Bjarne Nilsen was born 2 April 1947. He earned a Bachelor degree at Saint John Fisher College and in 1972 received a Masters degree from the Physics and Astronomy department of the University of Rochester with an interest in astrophysics. To my memory, he was the only student we enrolled who was confined to a wheelchair permanently. During his stay at Rochester he served as a research assistant with H. Van Horn and the undersigned.
Nilsen's research for me may have contributed to the resolution of a significant contemporary problem of the time and is thus worth noting. Martin Harwit, then of Cornell, conducted a sounding rocket program to measure the night-sky flux at wavelengths ranging from 0.1 mm to 1.5 mm. Signals received appeared to exceed that expected from the cosmological black-body radiation. A conversation with Charles Seeger in 1953, who was then at the Leiden Observatory, impressed me with the sensitivity of microwave measurements to sources behind the antenna. I asked Nilsen to estimate the fluxes from an assumed background terrain at 270 K to the observed signals. Seeger had embedded his horn antenna in an extended conducting screen to minimize back signals resulting from the visibility of induced boundary currents from the horn's interior. We assumed the detector was embedded in a circular waveguide terminated with a sharp edge, and Nilsen's calculation convinced us that the controversial signal might well be terrestrial. Since the detailed experimental circumstances were not available to us, we communicated our result informally to Harwit. Subsequent observations with modified equipment did not confirm the high fluxes.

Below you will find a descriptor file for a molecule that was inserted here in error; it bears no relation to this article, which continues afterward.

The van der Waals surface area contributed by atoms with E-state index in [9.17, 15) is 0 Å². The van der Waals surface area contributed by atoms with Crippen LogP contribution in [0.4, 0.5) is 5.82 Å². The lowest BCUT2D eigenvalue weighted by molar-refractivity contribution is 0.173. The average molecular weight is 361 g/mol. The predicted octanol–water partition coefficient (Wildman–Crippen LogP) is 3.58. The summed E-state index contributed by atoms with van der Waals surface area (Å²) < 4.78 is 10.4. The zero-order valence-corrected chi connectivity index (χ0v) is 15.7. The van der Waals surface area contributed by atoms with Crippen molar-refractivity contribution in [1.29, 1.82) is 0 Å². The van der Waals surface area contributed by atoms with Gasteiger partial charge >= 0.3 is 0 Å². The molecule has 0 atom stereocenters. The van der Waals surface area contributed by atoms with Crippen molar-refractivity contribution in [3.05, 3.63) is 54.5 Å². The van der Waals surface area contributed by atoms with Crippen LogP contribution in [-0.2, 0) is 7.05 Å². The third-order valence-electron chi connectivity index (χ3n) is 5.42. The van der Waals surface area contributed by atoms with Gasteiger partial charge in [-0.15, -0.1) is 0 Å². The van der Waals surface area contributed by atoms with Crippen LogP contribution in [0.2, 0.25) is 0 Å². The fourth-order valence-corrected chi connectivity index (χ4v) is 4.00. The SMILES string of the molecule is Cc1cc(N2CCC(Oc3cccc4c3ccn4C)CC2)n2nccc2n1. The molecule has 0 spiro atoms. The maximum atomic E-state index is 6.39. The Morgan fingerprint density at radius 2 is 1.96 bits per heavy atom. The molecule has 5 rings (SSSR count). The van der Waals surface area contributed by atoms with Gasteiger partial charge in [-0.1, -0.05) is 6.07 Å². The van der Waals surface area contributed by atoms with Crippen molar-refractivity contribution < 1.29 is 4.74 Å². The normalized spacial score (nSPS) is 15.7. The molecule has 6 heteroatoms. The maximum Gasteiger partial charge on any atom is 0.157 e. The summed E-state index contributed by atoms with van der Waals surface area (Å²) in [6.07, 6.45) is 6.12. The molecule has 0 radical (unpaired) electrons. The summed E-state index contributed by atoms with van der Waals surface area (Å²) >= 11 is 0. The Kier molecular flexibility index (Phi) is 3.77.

We had no further contact with Nilsen after he left Rochester.